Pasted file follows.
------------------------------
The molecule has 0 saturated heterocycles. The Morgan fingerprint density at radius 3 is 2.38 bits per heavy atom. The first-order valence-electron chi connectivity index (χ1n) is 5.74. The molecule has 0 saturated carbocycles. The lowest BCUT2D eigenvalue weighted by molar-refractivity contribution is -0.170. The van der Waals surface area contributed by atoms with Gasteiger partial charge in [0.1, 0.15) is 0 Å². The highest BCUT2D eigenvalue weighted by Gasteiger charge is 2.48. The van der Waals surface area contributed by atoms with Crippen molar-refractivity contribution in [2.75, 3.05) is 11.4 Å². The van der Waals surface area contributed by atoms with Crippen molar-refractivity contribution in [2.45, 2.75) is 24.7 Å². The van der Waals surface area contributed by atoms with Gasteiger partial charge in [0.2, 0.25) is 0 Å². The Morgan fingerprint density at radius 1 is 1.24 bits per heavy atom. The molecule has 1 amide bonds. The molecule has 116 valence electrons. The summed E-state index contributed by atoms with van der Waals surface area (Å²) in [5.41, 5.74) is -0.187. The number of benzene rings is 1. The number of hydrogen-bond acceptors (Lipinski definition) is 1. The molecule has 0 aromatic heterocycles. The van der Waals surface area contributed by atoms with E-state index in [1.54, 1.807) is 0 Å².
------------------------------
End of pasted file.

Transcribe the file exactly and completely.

The molecule has 0 saturated heterocycles. The Morgan fingerprint density at radius 3 is 2.38 bits per heavy atom. The first-order valence-electron chi connectivity index (χ1n) is 5.74. The molecule has 0 saturated carbocycles. The lowest BCUT2D eigenvalue weighted by molar-refractivity contribution is -0.170. The van der Waals surface area contributed by atoms with Gasteiger partial charge in [0.1, 0.15) is 0 Å². The highest BCUT2D eigenvalue weighted by Gasteiger charge is 2.48. The van der Waals surface area contributed by atoms with Crippen molar-refractivity contribution in [2.75, 3.05) is 11.4 Å². The van der Waals surface area contributed by atoms with Crippen molar-refractivity contribution in [2.45, 2.75) is 24.7 Å². The van der Waals surface area contributed by atoms with Gasteiger partial charge in [0.2, 0.25) is 0 Å². The Morgan fingerprint density at radius 1 is 1.24 bits per heavy atom. The molecule has 1 amide bonds. The molecule has 116 valence electrons. The summed E-state index contributed by atoms with van der Waals surface area (Å²) in [5.41, 5.74) is -0.187. The number of benzene rings is 1. The number of hydrogen-bond acceptors (Lipinski definition) is 1. The molecule has 0 aromatic heterocycles. The van der Waals surface area contributed by atoms with E-state index in [1.54, 1.807) is 0 Å².